From the back of the book: “Four decades of peace have done little to ease the mistrust between humans and dragons in the kingdom of Goredd. Folding themselves into human shape, dragons attend the court as ambassadors and lend their rational, mathematical minds to universities as scholars and teachers. As the treaty’s anniversary draws near, however, tensions are high. 

Seraphina Dombegh has reasons to fear both sides. An unusually gifted musician, she joins the court just as a memeber of the royal family is murdered in a suspiciously draconian fashion. Seraphina is drawn into the investigation, partnering with the captain of the Queen’s Guard, the dangerously perceptive Prince Lucian Kiggs. While they begin to uncover hints of a sinister plot to destroy the peace, Seraphina struggles to protect her own secret, the secret behind her musical gift — one so terrible that its discovery could mean her very life.”


I stumbled on this book when I was browsing Barnes and Noble; it sounded incredibly interesting, and I immediately logged on to my library’s website and requested it.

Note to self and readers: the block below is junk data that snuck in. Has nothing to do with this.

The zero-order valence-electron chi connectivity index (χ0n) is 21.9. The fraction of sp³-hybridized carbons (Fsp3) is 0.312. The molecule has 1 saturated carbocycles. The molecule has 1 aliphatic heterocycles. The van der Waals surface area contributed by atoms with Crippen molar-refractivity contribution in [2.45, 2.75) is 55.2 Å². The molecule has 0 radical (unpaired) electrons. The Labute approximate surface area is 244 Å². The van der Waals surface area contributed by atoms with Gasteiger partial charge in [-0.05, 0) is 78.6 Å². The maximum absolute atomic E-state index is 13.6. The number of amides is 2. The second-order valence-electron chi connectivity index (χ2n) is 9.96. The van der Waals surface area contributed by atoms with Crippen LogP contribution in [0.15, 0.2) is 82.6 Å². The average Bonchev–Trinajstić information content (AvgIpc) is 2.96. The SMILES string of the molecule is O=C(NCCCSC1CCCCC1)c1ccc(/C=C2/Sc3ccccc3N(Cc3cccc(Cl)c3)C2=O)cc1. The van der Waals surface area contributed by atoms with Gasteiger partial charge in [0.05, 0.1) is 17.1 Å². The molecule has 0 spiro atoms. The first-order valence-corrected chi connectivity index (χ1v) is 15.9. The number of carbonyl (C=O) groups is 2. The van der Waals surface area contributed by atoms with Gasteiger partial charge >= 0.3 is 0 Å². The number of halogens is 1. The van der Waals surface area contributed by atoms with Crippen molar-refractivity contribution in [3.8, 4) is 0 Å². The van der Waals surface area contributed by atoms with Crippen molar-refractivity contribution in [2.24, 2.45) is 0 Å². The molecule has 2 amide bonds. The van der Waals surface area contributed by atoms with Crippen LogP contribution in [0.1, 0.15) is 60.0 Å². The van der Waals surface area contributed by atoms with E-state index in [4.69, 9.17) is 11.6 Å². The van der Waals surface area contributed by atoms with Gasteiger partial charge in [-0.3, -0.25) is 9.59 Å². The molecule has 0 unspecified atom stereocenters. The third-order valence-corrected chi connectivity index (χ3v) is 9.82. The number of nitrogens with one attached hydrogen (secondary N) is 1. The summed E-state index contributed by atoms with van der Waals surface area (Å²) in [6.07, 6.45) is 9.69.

And it was soo good.

I’m a fan of YA books, complex characters, fantasy, coming-of-age, and world-building stories. This novel has all of these elements, and is not missing the most important: gorgeous writing.

Seraphina’s character was wonderfully written and developed. She is sixteen, but her voice is strong, rich, complex and lacks the teenage angst and “woe is me” feel so many teenagers in YA books can have, at least at points. There’s one particular scene where Seraphina’s disgust of who she is has overwhelmed her; while she is angry, her ability to work through her emotions and come to a semblance of self-acceptance in the scene is wonderfully touching. There were many times throughout the novel that I forgot she was sixteen; this maturity I think will make the novel appeal to people who aren’t typically YA fans.

So much of what makes this book wonderful is the writing. Every character we meet is well written and fleshed out; you can feel that each person has a back-story and opinions of their own. Rachel Hartman does a wonderful job at world building; there is a rich and bloody history between humans and dragons, and she captured all of the nuances of what life is like for both dragons and humans in this world. Best of all, she doesn’t spend time explaining the minutia of these worlds, but allows us to experience first-hand what life is like for both humans and dragons, which I think shows much more than mere description would.

Is the plot pretty predictable? Yes. I’d say I easily figured out 98% of what was going to happen. But the book was so wonderfully written I really didn’t care. I found myself identifying with Seraphina, caring for her, and also loving those who were dear to her.

All-in-all, I would recommend this as a solid, fun, and touching read.